IRS innocent spouse relief can provide protection from dishonest spouse

In most circumstances, it is better financially for a married couple to file a joint tax return, rather than separate individual returns. Because filing jointly exposes each spouse to joint and several liability, if one spouse suspects that the other might omit income, claim credits wrongly, exaggerate deductions or otherwise complete the return in a way that ends up understating income or underpaying taxes, filing separately may be a smart decision.

Joint and several liability means that each signer alone is entirely liable for the tax bill, rather than splitting the liability down the middle with half assigned to each spouse. If one spouse unbeknownst to the other contributes false information to the return or pushes tax rules to questionable interpretation such that the return ultimately understates the tax due, the other is responsible for the entire liability, plus interest and penalties, which can be unexpectedly significant.

This could mean that future federal or state tax refunds of the innocent spouse could be applied to the tax bill by the IRS. The innocent spouse may be subject to IRS collection efforts that could include putting a lien on his or her property, which has a negative impact on his or her credit rating. The IRS may seize of income, accounts, retirement income and even Social Security payments.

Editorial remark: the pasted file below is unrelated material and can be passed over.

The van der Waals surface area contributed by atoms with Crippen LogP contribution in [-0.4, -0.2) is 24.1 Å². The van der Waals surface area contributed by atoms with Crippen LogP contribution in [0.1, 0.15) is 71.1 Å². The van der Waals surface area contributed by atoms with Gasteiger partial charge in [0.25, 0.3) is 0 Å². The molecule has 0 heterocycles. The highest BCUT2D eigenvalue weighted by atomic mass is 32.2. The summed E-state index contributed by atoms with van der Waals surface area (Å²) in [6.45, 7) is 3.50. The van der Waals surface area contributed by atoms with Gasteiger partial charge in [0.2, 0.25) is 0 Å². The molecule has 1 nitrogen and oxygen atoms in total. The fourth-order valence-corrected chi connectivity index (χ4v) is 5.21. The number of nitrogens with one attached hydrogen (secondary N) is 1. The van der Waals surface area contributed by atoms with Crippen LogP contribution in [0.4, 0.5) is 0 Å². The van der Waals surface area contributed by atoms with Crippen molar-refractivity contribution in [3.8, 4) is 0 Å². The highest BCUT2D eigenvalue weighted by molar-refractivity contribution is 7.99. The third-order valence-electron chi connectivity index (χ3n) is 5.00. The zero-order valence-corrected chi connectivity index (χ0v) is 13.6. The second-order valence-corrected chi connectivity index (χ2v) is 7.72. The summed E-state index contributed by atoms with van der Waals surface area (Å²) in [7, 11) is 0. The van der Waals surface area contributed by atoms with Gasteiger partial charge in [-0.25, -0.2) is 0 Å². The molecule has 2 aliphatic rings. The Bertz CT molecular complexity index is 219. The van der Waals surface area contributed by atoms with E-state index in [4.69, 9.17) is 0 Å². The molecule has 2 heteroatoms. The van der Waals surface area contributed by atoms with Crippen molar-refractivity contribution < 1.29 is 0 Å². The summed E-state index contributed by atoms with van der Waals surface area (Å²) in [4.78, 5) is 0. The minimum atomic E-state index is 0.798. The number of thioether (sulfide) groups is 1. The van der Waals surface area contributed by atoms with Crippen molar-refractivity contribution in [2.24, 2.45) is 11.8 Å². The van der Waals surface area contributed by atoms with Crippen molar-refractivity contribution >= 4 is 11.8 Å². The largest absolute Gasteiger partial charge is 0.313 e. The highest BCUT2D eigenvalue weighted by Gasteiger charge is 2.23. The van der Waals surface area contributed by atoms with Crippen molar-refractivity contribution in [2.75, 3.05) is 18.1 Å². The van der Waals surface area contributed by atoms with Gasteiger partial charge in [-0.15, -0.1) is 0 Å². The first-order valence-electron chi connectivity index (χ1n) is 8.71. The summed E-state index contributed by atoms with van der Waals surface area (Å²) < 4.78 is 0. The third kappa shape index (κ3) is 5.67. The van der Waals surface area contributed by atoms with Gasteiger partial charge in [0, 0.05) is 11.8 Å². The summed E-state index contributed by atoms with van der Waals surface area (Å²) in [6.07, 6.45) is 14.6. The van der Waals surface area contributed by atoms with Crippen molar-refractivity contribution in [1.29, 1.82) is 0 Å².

Even if the couple has divorced and the divorce decree states that the innocent spouse will not be liable for taxes on the joint return, the liability will not be extinguished.

Unfortunately, filing separately may not even occur to many spouses who completely trust their better halves and sign joint returns in good faith. When those innocent spouses are burned by their less-than-forthright husbands or wives and become unexpectedly liable for additional taxes, federal tax law provides innocent spouse relief in three situations:

  • Innocent spouse: When the tax deficiency is completely the fault of the other spouse and the innocent spouse did not know and had no reason to know, the liability will be extinguished if fairness supports forgiveness.
  • Separation of liability: If an item was misstated on a return resulting in additional tax, the innocent spouse did not know about the item and the couple has since become separated or divorced, or the at-fault spouse has died, the liability can be split between the two spouses.
  • Equitable relief: Relief may also be granted if the innocent spouse is not eligible under either of the other bases and it would be fair under the circumstances.

One unfortunate aspect of the innocent spouse laws is that the other spouse must be notified when the innocent spouse request relief from the IRS, even if the dishonest spouse has a history of threats or abuse.

Deadlines apply to requests for these kinds of relief from the IRS and written applications must be submitted. This is just an introduction to a complicated area of law, so it is wise to consult with an attorney for assistance and representation.

The lawyers at The Peck Group, LC, in Atlanta, Georgia, represent taxpayers in innocent spouse cases and individual and business clients in a wide array of tax matters, both before the IRS and in court.